4.2 Cryptology
Public key cryptology has become a major application domain for algorithmic number theory. This is already true for the ubiquitous RSA system, but even more so for cryptosystems relying on the discrete logarithm problem in algebraic curves over finite fields. For the same level of security, the latter require smaller key lengths than RSA, which results in a gain of bandwidth and (depending on the precise application) processing time. Especially in environments that are constrained with respect to space and computing power such as smrt cards and embedded devices, algebraic curve cryptography has become the technology of choice. Most of the research topics of the Lfant team detailed in §3 concern directly problems relevant for curvebased cryptology: The difficulty of the discrete logarithm problem in algebraic curves (§3.2) determines the security of the corresponding cryptosystems. Complex multiplication, point counting and isogenies (§3.3) provide, on one hand, the tools needed to create secure instances of curves. On the other hand, isogenies have been found to have direct cryptographic applications to hash functions 54 and encryption 57. Pairings in algebraic curves (§3.2) have proved to be a a rich source for novel cryptographic primitives. Class groups of number fields (§3.1) also enter the game as candidates for algebraic groups in which cryptosystems can be implemented. However, breaking these systems by computing discrete logarithms has proved to be easier than in algebraic curves; we intend to pursue this cryptanalytic strand of research.
Apart from solving specific problems related to cryptology, number theoretic expertise is vital to provide cryptologic advice to industrial partners in joint projects. It is to be expected that continuing pervasiveness and ubiquity of very low power computing devices will render the need for algebraic curve cryptography more pressing in coming years.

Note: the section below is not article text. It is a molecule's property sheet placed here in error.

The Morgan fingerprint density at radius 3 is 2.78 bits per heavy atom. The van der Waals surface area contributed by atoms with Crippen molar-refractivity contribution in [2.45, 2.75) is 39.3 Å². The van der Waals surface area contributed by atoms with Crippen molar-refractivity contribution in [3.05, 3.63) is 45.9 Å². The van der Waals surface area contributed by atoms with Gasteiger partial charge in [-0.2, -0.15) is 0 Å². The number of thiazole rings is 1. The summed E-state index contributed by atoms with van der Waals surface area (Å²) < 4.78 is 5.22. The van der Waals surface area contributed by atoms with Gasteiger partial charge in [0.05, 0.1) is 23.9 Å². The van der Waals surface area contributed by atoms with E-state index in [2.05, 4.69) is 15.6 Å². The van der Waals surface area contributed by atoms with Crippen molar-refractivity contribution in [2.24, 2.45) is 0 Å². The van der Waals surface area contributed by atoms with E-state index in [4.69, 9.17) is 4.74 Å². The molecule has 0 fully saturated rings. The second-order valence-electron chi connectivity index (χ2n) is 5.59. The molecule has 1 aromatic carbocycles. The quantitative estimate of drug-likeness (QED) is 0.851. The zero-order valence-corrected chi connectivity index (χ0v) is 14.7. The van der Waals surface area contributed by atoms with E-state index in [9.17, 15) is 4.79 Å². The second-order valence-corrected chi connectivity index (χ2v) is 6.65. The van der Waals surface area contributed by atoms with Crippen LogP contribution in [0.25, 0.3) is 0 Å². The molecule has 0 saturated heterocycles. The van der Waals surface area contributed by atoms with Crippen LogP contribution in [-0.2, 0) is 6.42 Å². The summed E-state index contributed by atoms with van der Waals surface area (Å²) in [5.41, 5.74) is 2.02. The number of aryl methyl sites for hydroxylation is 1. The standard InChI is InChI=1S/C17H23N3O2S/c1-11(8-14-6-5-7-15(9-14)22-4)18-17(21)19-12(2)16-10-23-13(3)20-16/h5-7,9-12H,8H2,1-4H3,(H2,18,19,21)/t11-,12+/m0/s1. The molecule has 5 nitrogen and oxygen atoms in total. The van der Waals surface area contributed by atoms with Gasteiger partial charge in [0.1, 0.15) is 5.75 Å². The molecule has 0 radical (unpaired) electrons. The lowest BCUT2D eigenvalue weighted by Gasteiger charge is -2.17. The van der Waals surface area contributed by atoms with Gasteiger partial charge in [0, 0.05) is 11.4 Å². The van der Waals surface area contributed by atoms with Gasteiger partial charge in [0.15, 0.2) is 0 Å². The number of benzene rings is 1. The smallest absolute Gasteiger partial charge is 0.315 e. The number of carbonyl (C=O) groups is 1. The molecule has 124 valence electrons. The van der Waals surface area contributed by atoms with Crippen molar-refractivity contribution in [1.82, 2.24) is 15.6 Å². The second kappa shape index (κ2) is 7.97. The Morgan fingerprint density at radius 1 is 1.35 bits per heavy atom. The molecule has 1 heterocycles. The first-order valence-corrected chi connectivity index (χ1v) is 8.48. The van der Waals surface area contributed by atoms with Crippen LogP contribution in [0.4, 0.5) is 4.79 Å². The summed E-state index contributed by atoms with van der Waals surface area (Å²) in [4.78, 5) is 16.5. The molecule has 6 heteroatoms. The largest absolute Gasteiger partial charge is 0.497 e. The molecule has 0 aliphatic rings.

5 Highlights of the year
5.1 Awards
Bill Allombert has been awarded the Médaille de Cristal du CNRS 2020, remise en 2021, for his outstanding work and dedication to the PARI/GP computer algebra system developed in the team. See an article published by the CNRS and a video presenting his work.
Élie Eid has received the ISSAC 2021 Distinguished Student Author Award for his article 22. Alice PelletMary and Damien Stehlé received the Asiacrypt 2021 best paper award for their article 26.
5.2 Defenses
Damien Robert has defended his habilitation degree with a thesis entitled Efficient algorithms for abelian varieties and their moduli spaces32.
Jean Kieffer has defended his doctoral degree with a thesis entitled Higherdimensional modular equations, applications to isogeny computations and point counting31.
Élie Eid has defended his doctoral degree with a thesis entitled On isogeny calculation by solving padic differential equations30.
6 New software and platforms
6.1 New software
6.1.1 PARI/GP

Keyword:
Computational number theory

Functional Description:
Pari/Gp is a widely used computer algebra system designed for fast computations in number theory (factorisation, algebraic number theory, elliptic curves, modular forms ...), but it also contains a large number of other useful functions to compute with mathematical entities such as matrices, polynomials, power series, algebraic numbers, etc., and many transcendental functions.
 URL:

Contact:
Karim Belabas

Participants:
Bill Allombert, Karim Belabas, Henri Cohen, Andreas Enge, Aurel Page

Partner:
CNRS
6.1.2 Arb

Name:
Arb

Keywords:
MultiplePrecision, Interval arithmetic, Interval analysis, Computational number theory, Numerical algorithm

Functional Description:
C library for arbitraryprecision ball arithmetic
 URL:

Contact:
Fredrik Johansson
6.1.3 GNU MPC

Keyword:
Arithmetic

Functional Description:
Mpc is a C library for the arithmetic of complex numbers with arbitrarily high precision and correct rounding of the result. It is built upon and follows the same principles as Mpfr. The library is written by Andreas Enge, Philippe Théveny and Paul Zimmermann.

Release Contributions:
Bug fixes:  Fix an incompatibility problem with GMP 6.0 and before.  Fix an intermediate overflow in asin.
 URL:

Contact:
Andreas Enge

Participants:
Andreas Enge, Mickaël Gastineau, Paul Zimmermann, Philippe Théveny
6.1.4 abelianbnf

Keyword:
Computational number theory

Functional Description:
abelianbnf is a gp script computing class groups of abelian fields using norm relations in the Galois group. Requires Pari/gp, development version or stable version v2.13+.
 URL:
 Publication:

Contact:
Aurel Page
6.1.5 AVIsogenies

Name:
Abelian Varieties and Isogenies

Keywords:
Computational number theory, Cryptography

Functional Description:
AVIsogenies is a Magma package for working with abelian varieties, with a particular emphasis on explicit isogeny computation.